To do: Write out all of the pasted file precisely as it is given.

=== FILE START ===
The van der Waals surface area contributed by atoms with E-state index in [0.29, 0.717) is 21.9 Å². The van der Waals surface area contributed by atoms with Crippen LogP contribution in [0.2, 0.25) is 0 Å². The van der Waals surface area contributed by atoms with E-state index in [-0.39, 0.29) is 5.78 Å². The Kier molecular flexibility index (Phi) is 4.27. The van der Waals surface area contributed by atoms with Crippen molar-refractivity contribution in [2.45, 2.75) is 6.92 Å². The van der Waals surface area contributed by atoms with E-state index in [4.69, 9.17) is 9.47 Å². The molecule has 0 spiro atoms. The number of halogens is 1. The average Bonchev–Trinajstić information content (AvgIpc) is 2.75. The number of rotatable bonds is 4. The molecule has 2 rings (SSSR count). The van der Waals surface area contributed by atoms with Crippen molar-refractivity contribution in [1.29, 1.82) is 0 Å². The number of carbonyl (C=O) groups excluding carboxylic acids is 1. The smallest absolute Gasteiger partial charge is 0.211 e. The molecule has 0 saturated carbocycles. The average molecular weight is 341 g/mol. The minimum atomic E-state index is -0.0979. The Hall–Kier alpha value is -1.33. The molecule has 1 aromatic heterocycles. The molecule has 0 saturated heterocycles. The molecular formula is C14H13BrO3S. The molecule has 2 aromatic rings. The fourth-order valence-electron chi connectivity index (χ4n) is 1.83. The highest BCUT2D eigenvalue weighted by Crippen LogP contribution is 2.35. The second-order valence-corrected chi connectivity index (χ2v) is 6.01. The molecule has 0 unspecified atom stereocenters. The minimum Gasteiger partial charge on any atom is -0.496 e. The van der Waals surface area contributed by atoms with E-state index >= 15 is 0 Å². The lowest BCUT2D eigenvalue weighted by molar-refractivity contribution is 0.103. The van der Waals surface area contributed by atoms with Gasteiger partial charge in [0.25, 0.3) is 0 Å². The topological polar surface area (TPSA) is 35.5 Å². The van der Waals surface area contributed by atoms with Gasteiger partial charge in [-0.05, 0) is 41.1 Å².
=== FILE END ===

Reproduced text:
The van der Waals surface area contributed by atoms with E-state index in [0.29, 0.717) is 21.9 Å². The van der Waals surface area contributed by atoms with Crippen LogP contribution in [0.2, 0.25) is 0 Å². The van der Waals surface area contributed by atoms with E-state index in [-0.39, 0.29) is 5.78 Å². The Kier molecular flexibility index (Phi) is 4.27. The van der Waals surface area contributed by atoms with Crippen molar-refractivity contribution in [2.45, 2.75) is 6.92 Å². The van der Waals surface area contributed by atoms with E-state index in [4.69, 9.17) is 9.47 Å². The molecule has 0 spiro atoms. The number of halogens is 1. The average Bonchev–Trinajstić information content (AvgIpc) is 2.75. The number of rotatable bonds is 4. The molecule has 2 rings (SSSR count). The van der Waals surface area contributed by atoms with Crippen molar-refractivity contribution in [1.29, 1.82) is 0 Å². The number of carbonyl (C=O) groups excluding carboxylic acids is 1. The smallest absolute Gasteiger partial charge is 0.211 e. The molecule has 0 saturated carbocycles. The average molecular weight is 341 g/mol. The minimum atomic E-state index is -0.0979. The Hall–Kier alpha value is -1.33. The molecule has 1 aromatic heterocycles. The molecule has 0 saturated heterocycles. The molecular formula is C14H13BrO3S. The molecule has 2 aromatic rings. The fourth-order valence-electron chi connectivity index (χ4n) is 1.83. The highest BCUT2D eigenvalue weighted by Crippen LogP contribution is 2.35. The second-order valence-corrected chi connectivity index (χ2v) is 6.01. The molecule has 0 unspecified atom stereocenters. The minimum Gasteiger partial charge on any atom is -0.496 e. The van der Waals surface area contributed by atoms with E-state index >= 15 is 0 Å². The lowest BCUT2D eigenvalue weighted by molar-refractivity contribution is 0.103. The van der Waals surface area contributed by atoms with Gasteiger partial charge in [0.25, 0.3) is 0 Å². The topological polar surface area (TPSA) is 35.5 Å². The van der Waals surface area contributed by atoms with Gasteiger partial charge in [-0.05, 0) is 41.1 Å².